This paper presents the assessment and validation of the proposed method in real transformers, using the continuous wavelet transform (CWT) [1] as a powerful tool for the filtering, denoising, and processing of transient signals. As will be shown, improvement is achieved when using this new method, including non-repeatability effects and noise content in the measurements, as well as in non-periodical waveforms processing constraints.

2. Experimental set in the pilot transformer

Fig. 2 shows the experimental set in the pilot transformer carried out in the high-voltage laboratory of the Universidad del Valle [6] and Fig. 3 shows the pilot transformer. An OFF- LINE test was performed in a transformer, with high voltage winding short circuited and low winding open to obtain the transient signals. Results of voltage and current signal measurements are shown in Fig. 4 and Fig. 5, respectively.

Source: [6].

Figure 2 Experimental set in the pilot transformer.  

Source: [6].

Figure 3 Pilot transformer.  

Source: The authors.

Figure 4 Time domain voltage signal, with a 2ms window of 20.000 samples at 10M samples/s. 

Source: The authors.

Figure 5 Time domain current signal, with a 2ms window of 20.000 samples at 10M samples/s. 

3. Practical proposed method for carrying out the online FRA test

The proposed method to obtain the frequency response with the transformer in service (online) involves the three stages presented in the block diagram shown in Fig. 1.

3.1. Stage 1. Injection and signal measurements

An electronic circuit was designed and implemented for the injection system to inject microsecond-width controlled voltage pulses on the power wave of 60 Hz [4]. The injection system enables setting the amplitude, width, and phase of the generated pulses, by means of the circuit shown in Fig. 6, with Fig. 7 showing an example of controlled pulses on the (60 Hz) voltage signal.

Source: [3].

Figure 6 Actual assembly of the injection system for online IFRA.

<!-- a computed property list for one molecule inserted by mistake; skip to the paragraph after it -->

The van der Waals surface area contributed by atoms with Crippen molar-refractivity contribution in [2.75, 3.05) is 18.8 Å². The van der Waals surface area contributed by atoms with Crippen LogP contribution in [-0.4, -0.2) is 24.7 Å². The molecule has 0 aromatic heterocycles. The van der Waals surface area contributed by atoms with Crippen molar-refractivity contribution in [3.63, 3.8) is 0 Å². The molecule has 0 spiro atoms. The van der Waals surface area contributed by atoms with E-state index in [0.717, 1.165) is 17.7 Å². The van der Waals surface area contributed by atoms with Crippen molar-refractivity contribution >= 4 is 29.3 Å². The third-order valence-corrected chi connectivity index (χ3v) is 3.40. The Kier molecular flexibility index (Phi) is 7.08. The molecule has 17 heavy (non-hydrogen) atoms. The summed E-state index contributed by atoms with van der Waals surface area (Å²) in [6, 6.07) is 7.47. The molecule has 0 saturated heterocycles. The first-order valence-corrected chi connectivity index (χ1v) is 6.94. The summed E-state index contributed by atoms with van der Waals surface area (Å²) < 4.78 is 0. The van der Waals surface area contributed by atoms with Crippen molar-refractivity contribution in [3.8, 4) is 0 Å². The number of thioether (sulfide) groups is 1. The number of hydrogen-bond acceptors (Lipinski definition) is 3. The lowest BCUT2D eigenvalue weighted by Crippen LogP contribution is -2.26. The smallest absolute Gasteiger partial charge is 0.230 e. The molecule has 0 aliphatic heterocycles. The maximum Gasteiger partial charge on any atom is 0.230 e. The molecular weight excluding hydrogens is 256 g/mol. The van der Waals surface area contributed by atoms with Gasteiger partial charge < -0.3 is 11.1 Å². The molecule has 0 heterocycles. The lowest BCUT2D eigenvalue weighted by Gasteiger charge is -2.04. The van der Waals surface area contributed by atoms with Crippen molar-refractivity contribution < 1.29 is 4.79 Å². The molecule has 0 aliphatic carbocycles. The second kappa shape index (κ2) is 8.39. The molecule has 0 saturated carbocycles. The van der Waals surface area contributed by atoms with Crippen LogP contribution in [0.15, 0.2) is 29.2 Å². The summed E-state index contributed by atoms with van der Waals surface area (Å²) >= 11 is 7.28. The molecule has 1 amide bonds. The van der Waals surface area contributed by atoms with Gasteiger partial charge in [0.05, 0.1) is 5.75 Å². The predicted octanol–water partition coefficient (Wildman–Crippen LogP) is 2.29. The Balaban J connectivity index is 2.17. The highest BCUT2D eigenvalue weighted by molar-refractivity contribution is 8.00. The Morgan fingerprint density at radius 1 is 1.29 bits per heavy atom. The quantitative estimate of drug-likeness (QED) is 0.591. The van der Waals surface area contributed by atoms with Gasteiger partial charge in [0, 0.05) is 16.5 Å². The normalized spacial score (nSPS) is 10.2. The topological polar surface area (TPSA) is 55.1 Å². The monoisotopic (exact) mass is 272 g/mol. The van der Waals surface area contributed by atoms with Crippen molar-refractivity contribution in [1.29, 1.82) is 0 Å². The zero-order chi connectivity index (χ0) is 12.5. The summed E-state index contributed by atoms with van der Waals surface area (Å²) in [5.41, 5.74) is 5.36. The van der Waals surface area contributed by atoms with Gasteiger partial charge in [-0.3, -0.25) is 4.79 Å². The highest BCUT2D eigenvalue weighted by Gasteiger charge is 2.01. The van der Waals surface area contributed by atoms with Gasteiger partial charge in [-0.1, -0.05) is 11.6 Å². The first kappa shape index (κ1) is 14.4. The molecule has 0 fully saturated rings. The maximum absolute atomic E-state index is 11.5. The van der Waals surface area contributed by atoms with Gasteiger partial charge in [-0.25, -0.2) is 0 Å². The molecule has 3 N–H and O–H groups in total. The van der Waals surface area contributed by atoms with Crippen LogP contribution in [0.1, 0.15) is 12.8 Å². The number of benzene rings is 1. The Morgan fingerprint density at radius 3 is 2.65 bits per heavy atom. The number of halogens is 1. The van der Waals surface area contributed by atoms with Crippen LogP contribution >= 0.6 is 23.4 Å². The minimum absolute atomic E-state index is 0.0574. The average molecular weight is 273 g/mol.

Source: The authors.

Figure 7 Controlled pulses on the (60 Hz) voltage signal used for the online IFRA method. 

Source: [3].

Figure 8 Block diagram of the filtering and signal processing of S(t).  

3.2. Stage 2. Filtering, denoising, signal acquisition, and processing

The voltage and current signals were modeled according to S(t) presented in Eq. (1), which is composed of three terms. The first one represents the nature of the transformer’s condition itself and constitutes the main information we want to extract from the measurement. It is mathematically defined as a summation of N terms, where Bk are the residues and Pk the modes or poles determining the shape of the transient signal. This main information is contaminated by the background noise n(t), and the harmonic distortion h(t) coming from the fundamental power 50/60-Hz frequency component.

Once made filtering applies the CWT, it is defined as Eq. (2) [5].

Where the asterisk represents the conjugate of the complex function, f t is the transient signal itself, 𝜓(t) is the wavelet function which defines the mother wavelet in use, in which “𝜏” conducts the translation and factor, and “𝑎” provides the dilation (or scaling) factor.

In part 1, it was demonstrated that using the mother wavelet Complex Morlet yields excellent results [1]. The complex Morlet wavelet transform is defined in Eq. (3) [5-16].

Applying the wavelet transform to the transient signals of both current and voltage [10-15] in its discrete form. Eq. (4) and Eq. (5), since a measured transient is not a continuous function but a matrix of points [16-20].

With the information of the data we can get the ratio between the coefficients 𝐶 𝑉 y 𝐶 𝐼 as shown in Eq. (6) obtaining the coefficients 𝐶 𝑍 .

The impedance phase at the scale defined by “𝑎” can be obtained from the integration of Eq. (6) along the whole window time of the transient. Due to its complex nature, the integration is performed under a vector approach. The phase can be obtained by means of Eq. (7).